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Research in Motion Chief Executive Officer Thorsten Heins holds up a prototype of the BlackBerry 10 smartphone at the BlackBerry World event in Orlando May 1, 2012 . Research in Motion is set to launch a new generation of BlackBerry 10 smartphones later this year while continuing to lose market share to Apple's iPhone and Android devices. (DAVID MANNING/David Manning /REUTERS)
Research in Motion Chief Executive Officer Thorsten Heins holds up a prototype of the BlackBerry 10 smartphone at the BlackBerry World event in Orlando May 1, 2012 . Research in Motion is set to launch a new generation of BlackBerry 10 smartphones later this year while continuing to lose market share to Apple's iPhone and Android devices. (DAVID MANNING/David Manning /REUTERS)

First of new BlackBerrys ditches physical keyboard: RIM Add to ...

BlackBerry enthusiasts who favour the device’s traditional physical keyboard will have to wait to get one on Research in Motion’s new smartphone models.

A spokeswoman for RIM has confirmed to The Canadian Press that the first BlackBerry 10 device will have touch-screen keyboards — but not physical ones.

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However, Rebecca Freiburger says that the new operating system “will be offered on products with physical keyboards in the future.”

RIM expects to introduce the new phones by the end of the year but no specific date has been announced.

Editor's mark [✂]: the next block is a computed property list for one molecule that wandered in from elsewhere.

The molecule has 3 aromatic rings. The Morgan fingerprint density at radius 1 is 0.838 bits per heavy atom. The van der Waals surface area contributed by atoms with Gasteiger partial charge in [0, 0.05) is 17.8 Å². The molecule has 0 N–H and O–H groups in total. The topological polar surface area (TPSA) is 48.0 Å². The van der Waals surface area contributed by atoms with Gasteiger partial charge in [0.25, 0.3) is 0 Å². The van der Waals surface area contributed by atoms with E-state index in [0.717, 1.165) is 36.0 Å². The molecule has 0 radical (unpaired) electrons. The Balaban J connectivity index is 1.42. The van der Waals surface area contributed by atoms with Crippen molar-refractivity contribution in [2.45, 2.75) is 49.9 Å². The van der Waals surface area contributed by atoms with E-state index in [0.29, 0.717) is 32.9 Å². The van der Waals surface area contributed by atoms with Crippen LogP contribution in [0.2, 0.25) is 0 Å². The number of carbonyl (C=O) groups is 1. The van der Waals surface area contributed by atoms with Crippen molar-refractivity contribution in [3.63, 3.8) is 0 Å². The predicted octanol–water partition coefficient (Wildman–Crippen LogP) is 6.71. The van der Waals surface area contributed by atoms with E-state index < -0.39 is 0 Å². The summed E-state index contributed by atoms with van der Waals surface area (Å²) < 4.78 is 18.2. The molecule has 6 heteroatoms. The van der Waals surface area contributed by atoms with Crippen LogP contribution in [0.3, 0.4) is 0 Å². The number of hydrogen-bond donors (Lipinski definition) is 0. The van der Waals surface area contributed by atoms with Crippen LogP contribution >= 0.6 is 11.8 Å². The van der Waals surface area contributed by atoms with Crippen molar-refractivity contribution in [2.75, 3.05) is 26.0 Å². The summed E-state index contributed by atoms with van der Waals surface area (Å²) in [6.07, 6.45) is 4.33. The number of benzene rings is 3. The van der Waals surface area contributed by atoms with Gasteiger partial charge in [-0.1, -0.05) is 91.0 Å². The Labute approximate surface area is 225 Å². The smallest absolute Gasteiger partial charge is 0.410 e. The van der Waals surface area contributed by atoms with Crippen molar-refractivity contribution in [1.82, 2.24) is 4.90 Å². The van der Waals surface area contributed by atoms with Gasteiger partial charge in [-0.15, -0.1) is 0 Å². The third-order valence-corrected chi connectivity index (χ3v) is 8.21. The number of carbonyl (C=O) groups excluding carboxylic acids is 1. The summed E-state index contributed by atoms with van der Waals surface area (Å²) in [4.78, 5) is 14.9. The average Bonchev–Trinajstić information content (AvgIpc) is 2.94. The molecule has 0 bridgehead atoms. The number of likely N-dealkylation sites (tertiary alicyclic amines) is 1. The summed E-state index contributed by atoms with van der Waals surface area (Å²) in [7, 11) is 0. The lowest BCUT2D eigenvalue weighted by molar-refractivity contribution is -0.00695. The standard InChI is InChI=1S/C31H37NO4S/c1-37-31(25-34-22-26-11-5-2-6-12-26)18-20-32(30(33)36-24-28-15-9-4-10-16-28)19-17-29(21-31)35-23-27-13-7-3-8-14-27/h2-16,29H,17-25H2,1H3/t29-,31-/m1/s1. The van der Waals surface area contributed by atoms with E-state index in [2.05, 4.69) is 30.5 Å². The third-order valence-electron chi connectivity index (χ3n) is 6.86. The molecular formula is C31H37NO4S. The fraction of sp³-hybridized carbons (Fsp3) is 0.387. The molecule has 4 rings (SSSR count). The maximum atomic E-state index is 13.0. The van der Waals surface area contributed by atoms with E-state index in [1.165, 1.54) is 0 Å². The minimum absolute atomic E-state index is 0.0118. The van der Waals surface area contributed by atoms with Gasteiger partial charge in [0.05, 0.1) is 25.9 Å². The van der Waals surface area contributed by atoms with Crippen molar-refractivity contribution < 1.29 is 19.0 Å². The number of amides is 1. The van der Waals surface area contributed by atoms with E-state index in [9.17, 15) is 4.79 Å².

The news comes as RIM takes its BlackBerry 10 prototype to developers in Toronto today in the hopes of getting them onside and creating apps for the new platform.

The day-long event is part of the BlackBerry 10 Jam World Tour, which was most recently in New York and stretches throughout the summer.

The new operating system is seen as an important part of RIM’s attempt to regain a position in the market it once dominated.

The Waterloo, Ont.-based company has been working to turn around operations after watching its market share erode as Apple’s iPhone and smartphones running Google’s Android operating system grew in popularity — particularly in the United States.

Getting developers excited about creating apps for the BlackBerry 10 is a big part of that strategy.

RIM has also begun the grim task of cutting jobs in a bid to save $1-billion as part of a plan to right the company.

It’s looking for at least $1-billion in savings by the end of its 2013 financial year and job cuts are part of that plan.

RIM, which has not provided specific numbers regarding the cuts, is expected to deliver a business update when it reports its first-quarter results next week.

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